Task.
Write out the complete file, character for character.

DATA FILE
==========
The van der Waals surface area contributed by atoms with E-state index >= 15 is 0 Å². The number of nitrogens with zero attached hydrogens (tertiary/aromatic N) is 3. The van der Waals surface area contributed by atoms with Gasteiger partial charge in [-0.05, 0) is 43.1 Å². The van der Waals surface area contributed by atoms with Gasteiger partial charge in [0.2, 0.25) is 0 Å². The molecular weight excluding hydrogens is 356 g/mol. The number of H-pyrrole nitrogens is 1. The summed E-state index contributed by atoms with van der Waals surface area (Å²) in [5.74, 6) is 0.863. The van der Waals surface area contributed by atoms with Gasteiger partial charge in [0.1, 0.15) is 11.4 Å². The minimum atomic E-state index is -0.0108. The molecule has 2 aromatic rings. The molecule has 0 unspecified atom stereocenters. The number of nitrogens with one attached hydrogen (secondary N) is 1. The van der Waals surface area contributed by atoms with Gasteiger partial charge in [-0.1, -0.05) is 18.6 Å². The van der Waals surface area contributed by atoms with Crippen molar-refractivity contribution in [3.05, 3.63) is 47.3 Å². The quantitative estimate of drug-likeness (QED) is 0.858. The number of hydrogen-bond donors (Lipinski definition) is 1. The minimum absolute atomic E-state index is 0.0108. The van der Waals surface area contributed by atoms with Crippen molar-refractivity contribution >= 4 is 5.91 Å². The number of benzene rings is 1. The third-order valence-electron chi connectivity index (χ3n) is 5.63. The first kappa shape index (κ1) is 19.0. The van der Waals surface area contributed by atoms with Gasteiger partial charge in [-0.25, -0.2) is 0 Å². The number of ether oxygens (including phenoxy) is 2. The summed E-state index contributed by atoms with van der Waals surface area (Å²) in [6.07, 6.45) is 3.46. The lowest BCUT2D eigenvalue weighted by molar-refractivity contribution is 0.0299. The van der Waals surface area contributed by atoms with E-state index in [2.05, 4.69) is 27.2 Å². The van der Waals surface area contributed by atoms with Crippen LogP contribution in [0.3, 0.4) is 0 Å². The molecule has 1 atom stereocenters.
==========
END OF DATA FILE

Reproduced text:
The van der Waals surface area contributed by atoms with E-state index >= 15 is 0 Å². The number of nitrogens with zero attached hydrogens (tertiary/aromatic N) is 3. The van der Waals surface area contributed by atoms with Gasteiger partial charge in [-0.05, 0) is 43.1 Å². The van der Waals surface area contributed by atoms with Gasteiger partial charge in [0.2, 0.25) is 0 Å². The molecular weight excluding hydrogens is 356 g/mol. The number of H-pyrrole nitrogens is 1. The summed E-state index contributed by atoms with van der Waals surface area (Å²) in [5.74, 6) is 0.863. The van der Waals surface area contributed by atoms with Gasteiger partial charge in [0.1, 0.15) is 11.4 Å². The minimum atomic E-state index is -0.0108. The molecule has 2 aromatic rings. The molecule has 0 unspecified atom stereocenters. The number of nitrogens with one attached hydrogen (secondary N) is 1. The van der Waals surface area contributed by atoms with Gasteiger partial charge in [-0.1, -0.05) is 18.6 Å². The van der Waals surface area contributed by atoms with Crippen molar-refractivity contribution in [3.05, 3.63) is 47.3 Å². The quantitative estimate of drug-likeness (QED) is 0.858. The number of hydrogen-bond donors (Lipinski definition) is 1. The minimum absolute atomic E-state index is 0.0108. The van der Waals surface area contributed by atoms with Crippen molar-refractivity contribution >= 4 is 5.91 Å². The number of benzene rings is 1. The third-order valence-electron chi connectivity index (χ3n) is 5.63. The first kappa shape index (κ1) is 19.0. The van der Waals surface area contributed by atoms with Gasteiger partial charge in [-0.25, -0.2) is 0 Å². The number of ether oxygens (including phenoxy) is 2. The summed E-state index contributed by atoms with van der Waals surface area (Å²) in [6.07, 6.45) is 3.46. The lowest BCUT2D eigenvalue weighted by molar-refractivity contribution is 0.0299. The van der Waals surface area contributed by atoms with E-state index in [2.05, 4.69) is 27.2 Å². The van der Waals surface area contributed by atoms with Crippen LogP contribution in [0.3, 0.4) is 0 Å². The molecule has 1 atom stereocenters.